Part of a US$70bn fund used by the UK government to bail out Royal Bank of Scotland (RBS) was used to cover the bank’s exposure to the 2008 Dubai property crash, Britain's Chancellor of the Exchequer said.
George Osborne's comments came just days after talks stalled to restructure outstanding debts RBS was owed by an investment vehicle owned by Dubai ruler Sheikh Mohammed bin Rashid Al Maktoum.
At the height of the 2008 credit crisis, British taxpayers were forced to inject billions of dollars to rescue some of the UK's biggest high street banks. Around US$70bn was pumped into the Royal Bank of Scotland (RBS), handing Westminster an 82 percent stake in the lender.
At the same time, the Dubai real estate market was hit by the global downturn in the global sector, with prices tumbling nearly 60 percent with around 50 percent of projects stalled or cancelled.
Osborne said some of the US$70bn bailout, which was tabled by the previous Labour government, was used to cover RBS’s exposure to the Dubai property slump.
“When the RBS failed, my predecessor [Chancellor] Alistair Darling felt he had no option but to bail the entire thing out. Not just the RBS on Britain’s high streets, but the trading positions in Asia, the mortgage books in sub-prime America, the property punts in Dubai,” he said in a speech on banking reform.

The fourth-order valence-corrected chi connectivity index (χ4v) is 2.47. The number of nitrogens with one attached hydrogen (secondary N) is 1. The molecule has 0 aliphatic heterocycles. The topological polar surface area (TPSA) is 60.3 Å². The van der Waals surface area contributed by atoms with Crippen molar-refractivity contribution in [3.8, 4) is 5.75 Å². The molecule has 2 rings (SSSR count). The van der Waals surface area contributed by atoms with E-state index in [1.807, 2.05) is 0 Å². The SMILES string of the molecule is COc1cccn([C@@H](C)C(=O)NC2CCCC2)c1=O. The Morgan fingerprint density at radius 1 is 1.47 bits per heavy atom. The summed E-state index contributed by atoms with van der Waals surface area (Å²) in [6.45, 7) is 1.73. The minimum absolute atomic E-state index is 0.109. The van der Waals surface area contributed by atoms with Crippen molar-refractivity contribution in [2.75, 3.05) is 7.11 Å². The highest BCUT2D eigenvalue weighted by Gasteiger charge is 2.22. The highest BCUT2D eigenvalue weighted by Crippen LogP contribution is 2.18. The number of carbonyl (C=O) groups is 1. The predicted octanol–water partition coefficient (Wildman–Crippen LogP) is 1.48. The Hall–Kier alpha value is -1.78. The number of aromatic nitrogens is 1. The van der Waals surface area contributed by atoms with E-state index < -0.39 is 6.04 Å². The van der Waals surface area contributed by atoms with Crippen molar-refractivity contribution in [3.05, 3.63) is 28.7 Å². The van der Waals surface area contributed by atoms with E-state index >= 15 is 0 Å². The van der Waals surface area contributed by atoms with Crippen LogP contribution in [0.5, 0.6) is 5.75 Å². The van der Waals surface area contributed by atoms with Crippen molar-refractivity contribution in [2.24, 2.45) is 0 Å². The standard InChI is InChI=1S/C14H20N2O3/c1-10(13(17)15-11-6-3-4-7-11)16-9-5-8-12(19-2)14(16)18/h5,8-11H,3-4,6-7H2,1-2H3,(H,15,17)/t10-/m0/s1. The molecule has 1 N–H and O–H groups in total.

“This year we’re going to start separating the high street banking we all depend on from the City trading floor… I want to make sure that the next time a chancellor faces that decision they have a choice. To keep the bank branches going, the cash machines operating, while letting the investment arm fail.
“No more rewards for failure. No more too big to fail. No more taxpayers forking out for the mistakes of others. The same rules for the banking business as any other business in a free market.”
Osborne’s tough stance on banking reform came as RBS, and more than 20 more lenders, held negotiations to restructure nearly US$6bn in debt owed by Dubai Group, a unit of the emirate's ruler's personal investment firm.
Earlier this month, Dubai Group saw an offer of 18.5 cents for every dollar rejected in favour of full repayment over a 12-year period by around 20 banks.
The offer was extended to the banks after earlier being accepted by a separate group of four lenders, including RBS and Standard Chartered, which recently dropped arbitration proceedings against Dubai Group.
“The Chancellor in his speech was referring to the bail out of RBS as a whole. The examples he gave were to illustrate the global nature of the bank's operations and he was not making any specific points about Dubai,” a spokesperson for George Osborne told Arabian Business in an emailed statement.
An RBS spokesperson said the lender had “no comment” on the issue.